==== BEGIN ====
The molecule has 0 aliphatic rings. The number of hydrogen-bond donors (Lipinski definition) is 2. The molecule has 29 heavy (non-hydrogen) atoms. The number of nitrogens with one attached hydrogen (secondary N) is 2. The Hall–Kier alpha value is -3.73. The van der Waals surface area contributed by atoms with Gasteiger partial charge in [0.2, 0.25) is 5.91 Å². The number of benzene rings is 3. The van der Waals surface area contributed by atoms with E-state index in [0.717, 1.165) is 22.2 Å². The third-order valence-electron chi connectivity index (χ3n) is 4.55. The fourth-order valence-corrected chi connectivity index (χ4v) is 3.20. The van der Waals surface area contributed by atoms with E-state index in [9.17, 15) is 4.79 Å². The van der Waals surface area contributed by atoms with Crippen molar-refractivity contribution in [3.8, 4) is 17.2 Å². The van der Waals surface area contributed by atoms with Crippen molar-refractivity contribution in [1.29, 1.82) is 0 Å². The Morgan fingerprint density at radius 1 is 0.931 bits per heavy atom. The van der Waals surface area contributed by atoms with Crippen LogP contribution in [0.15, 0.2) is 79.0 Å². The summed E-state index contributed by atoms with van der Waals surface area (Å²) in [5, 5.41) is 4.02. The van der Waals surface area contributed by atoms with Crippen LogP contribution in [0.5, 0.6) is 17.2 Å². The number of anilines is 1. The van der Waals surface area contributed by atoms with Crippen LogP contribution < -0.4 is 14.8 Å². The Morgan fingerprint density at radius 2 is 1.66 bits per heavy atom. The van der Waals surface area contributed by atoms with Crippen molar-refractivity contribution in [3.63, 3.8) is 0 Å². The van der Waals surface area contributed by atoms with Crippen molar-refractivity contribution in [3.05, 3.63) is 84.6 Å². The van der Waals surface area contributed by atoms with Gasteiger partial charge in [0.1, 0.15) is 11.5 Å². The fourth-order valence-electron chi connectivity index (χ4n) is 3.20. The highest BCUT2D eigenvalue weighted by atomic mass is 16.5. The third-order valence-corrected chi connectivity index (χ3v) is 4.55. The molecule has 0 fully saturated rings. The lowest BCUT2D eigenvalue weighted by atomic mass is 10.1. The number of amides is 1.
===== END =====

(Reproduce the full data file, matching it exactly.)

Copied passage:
The molecule has 0 aliphatic rings. The number of hydrogen-bond donors (Lipinski definition) is 2. The molecule has 29 heavy (non-hydrogen) atoms. The number of nitrogens with one attached hydrogen (secondary N) is 2. The Hall–Kier alpha value is -3.73. The van der Waals surface area contributed by atoms with Gasteiger partial charge in [0.2, 0.25) is 5.91 Å². The number of benzene rings is 3. The van der Waals surface area contributed by atoms with E-state index in [0.717, 1.165) is 22.2 Å². The third-order valence-electron chi connectivity index (χ3n) is 4.55. The fourth-order valence-corrected chi connectivity index (χ4v) is 3.20. The van der Waals surface area contributed by atoms with E-state index in [9.17, 15) is 4.79 Å². The van der Waals surface area contributed by atoms with Crippen molar-refractivity contribution in [3.8, 4) is 17.2 Å². The van der Waals surface area contributed by atoms with Crippen molar-refractivity contribution in [1.29, 1.82) is 0 Å². The Morgan fingerprint density at radius 1 is 0.931 bits per heavy atom. The van der Waals surface area contributed by atoms with Crippen LogP contribution in [0.15, 0.2) is 79.0 Å². The summed E-state index contributed by atoms with van der Waals surface area (Å²) in [5, 5.41) is 4.02. The van der Waals surface area contributed by atoms with Crippen LogP contribution in [0.5, 0.6) is 17.2 Å². The number of anilines is 1. The van der Waals surface area contributed by atoms with Crippen LogP contribution < -0.4 is 14.8 Å². The Morgan fingerprint density at radius 2 is 1.66 bits per heavy atom. The van der Waals surface area contributed by atoms with Crippen molar-refractivity contribution in [3.63, 3.8) is 0 Å². The van der Waals surface area contributed by atoms with Crippen molar-refractivity contribution in [3.05, 3.63) is 84.6 Å². The van der Waals surface area contributed by atoms with Gasteiger partial charge in [0.1, 0.15) is 11.5 Å². The fourth-order valence-electron chi connectivity index (χ4n) is 3.20. The highest BCUT2D eigenvalue weighted by atomic mass is 16.5. The third-order valence-corrected chi connectivity index (χ3v) is 4.55. The molecule has 0 fully saturated rings. The lowest BCUT2D eigenvalue weighted by atomic mass is 10.1. The number of amides is 1.